Books

Library offers variety of adult activities

A tour of downtown Bowling Green highlighting the city’s historic past, coloring for adults, job coach sessions, and book discussions are among the programs being offered for adults at Wood County District Public Library in BG. Saturday, May 21 Join WCDPL’s Local History librarian Marnie Pratt and Kelli Kling of the Wood County Museum at 10 am and discover downtown BG’s historic past with a “Business in Boomtown Walking Tour.” The tour leaves promptly at 10, rain or shine, from the Carter House parking lot. Light refreshments will be served in the Carter House at the tour’s conclusion. Registration required. Call 419-352-5050. Monday, May 23 Coloring It’s Not Just for Kids. Come, join friends and neighbors who have rediscovered coloring—a relaxing and creative pastime for adults. Coloring sheets ad colored pencils provided, but feel free to bring your own supplies. “Coloring: It’s Not Just for Kids” takes place in the library’s newly renovated 2nd Floor Meeting Room starting at 7 pm. Tuesday, May 24 Just the Facts, the library’s popular nonfiction book group led by Anne Render discusses Going Clear by Lawrence Wright at 10:30 am in the 2nd Floor Meeting Room. Thursday, May 26 Meet with retired HR expert Frank…


Sonnenberg’s “Gastown Girl” Documents An “Ordinary Life” Lived  Extraordinarily  Well;  Memoir Signing at Grounds for Thought

By FRANCES BRENT Lois Sonnenberg grew up during the Depression Years, in a depressed part of Tonawanda, NY known as Gastown, in upstate New York near the Niagara Area. The times may have been depressed but Lois wasn’t. An extended family, a tight knit neighborhood, strong female role models and her own joyful and intrepid spirit launched her into wider world. April 23, 2016 marks the celebration,  at St. Mark’s Lutheran Church,  of the life of her friend and Colleague,  the beloved BG School music teacher Jim Brown. Sonnenberg’s table at Grounds for Thought from 2 to 6 p.m.  is along the Art Walk route. Her story, in part, is living the American dream in a small town community such  as Bowling Green. Eighty-eight years young now,  and with Otie, her husband of nearly seventy years at her side, Lois turned her energies over the last five rears, into remembering, researching and  writing “Gastown Girl.”   She recounts  a life, not free of challenges , so much as a life that was a non-stop journey to the next opportunity and adventure. Among the titles she has enjoyed: crack the whip survivor, cheer-leader, French horn player, Girl State delegate, US Cadet Nurse…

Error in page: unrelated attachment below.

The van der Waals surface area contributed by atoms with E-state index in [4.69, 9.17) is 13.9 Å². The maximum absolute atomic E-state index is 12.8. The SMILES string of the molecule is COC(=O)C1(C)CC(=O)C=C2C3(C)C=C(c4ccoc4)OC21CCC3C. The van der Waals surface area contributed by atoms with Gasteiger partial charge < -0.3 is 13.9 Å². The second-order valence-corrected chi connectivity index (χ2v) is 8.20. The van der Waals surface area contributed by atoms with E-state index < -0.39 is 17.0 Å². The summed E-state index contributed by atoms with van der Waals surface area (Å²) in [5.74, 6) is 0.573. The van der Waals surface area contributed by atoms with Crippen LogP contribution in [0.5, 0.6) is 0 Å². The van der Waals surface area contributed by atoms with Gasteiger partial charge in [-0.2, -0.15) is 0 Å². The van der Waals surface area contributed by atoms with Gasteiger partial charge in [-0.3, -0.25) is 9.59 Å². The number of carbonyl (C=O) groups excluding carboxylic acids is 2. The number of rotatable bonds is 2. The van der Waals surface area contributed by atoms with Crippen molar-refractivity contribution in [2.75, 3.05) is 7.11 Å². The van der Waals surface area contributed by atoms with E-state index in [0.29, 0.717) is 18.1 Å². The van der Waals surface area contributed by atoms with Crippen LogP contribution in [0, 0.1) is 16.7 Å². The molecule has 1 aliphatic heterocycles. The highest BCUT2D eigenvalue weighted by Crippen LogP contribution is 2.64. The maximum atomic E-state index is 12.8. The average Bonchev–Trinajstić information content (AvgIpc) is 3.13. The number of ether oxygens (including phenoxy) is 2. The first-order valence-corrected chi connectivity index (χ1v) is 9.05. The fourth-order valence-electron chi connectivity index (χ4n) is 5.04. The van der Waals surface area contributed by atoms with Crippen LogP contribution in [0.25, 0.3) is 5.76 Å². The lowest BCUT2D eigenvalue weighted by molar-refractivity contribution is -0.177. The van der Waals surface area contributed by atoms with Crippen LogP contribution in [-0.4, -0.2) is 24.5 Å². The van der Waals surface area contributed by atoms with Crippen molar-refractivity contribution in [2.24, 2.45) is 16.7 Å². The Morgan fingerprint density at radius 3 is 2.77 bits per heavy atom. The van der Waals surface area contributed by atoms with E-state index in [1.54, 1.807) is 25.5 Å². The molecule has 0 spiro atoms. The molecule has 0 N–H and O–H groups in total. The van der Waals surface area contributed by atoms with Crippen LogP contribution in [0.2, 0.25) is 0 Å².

Lawrence Coates’ historical fiction earns top BGSU research award

By BGSU Office of Marketing & Communications Reading Dr. Lawrence Coates’ fiction is to be immersed in another era, from the California of the first settlers to its vineyards during Prohibition and even the first dot-com bust of the 1990s. Coates achieves this resonance in part through assiduous research, making sure that all the subtle details render the sights, sounds, landscape and tenor of the times against which his stories are set. His achievements were recognized with the 2016 Olscamp Research Award, presented to him at the annual Faculty Excellence Awards on April 14. Given annually by the Office of Sponsored Programs and Research to a faculty member for outstanding scholarly or creative accomplishments during the previous three years, the award includes a $2,000 cash prize and a reserved parking spot for a year. Coates, a professor and chair of the English department, has received recognition for his work almost from the beginning. His first novel, “The Blossom Festival,” was chosen by Barnes and Noble for its 1999 Discover Great New Writers program, and he has continued to win kudos and awards ever since on both the regional and national scales. He has been the recipient of the Western States…


Karen Osborn is a novelist and poet, despite – or perhaps because of – growing up among scientists

By FRANCES BRENT Karen L. Osborn, Distinguished Visiting Professor of Writing at BGSU addressed a young audience gathered on the worn pews of venerable Prout Chapel about her creative “Life on Mars.” The haircuts, hair colors and head coverings were varied, as befits a gathering of the artistic young. It was a comfortable audience for Osborn whose novels explore the difficulties of being young, not in isolation, but rather as part of the continuum of life. (The audience had its mature component too.) The evening was a meditation on the craft of creative writing, with learned and meaningful references to Chekhov, Virginia Woolf, F. Scott Fitzgerald, Robert Frost and Walt Whitman. Interesting, insightful, intellectual and all tied to the Niagara River banks where she grew up – tuned to a dramatic natural environment and within a family that wanted to explain it. The depth, heart of Osborn’s writer’s craft developed as she grew up a “space child” surrounded by a scientific family that didactically and enthusiastically quantified and categorized everything. All this science was the other half – the balance of her creative world. This grounding in the observed world was a platform for her to start wondering about the…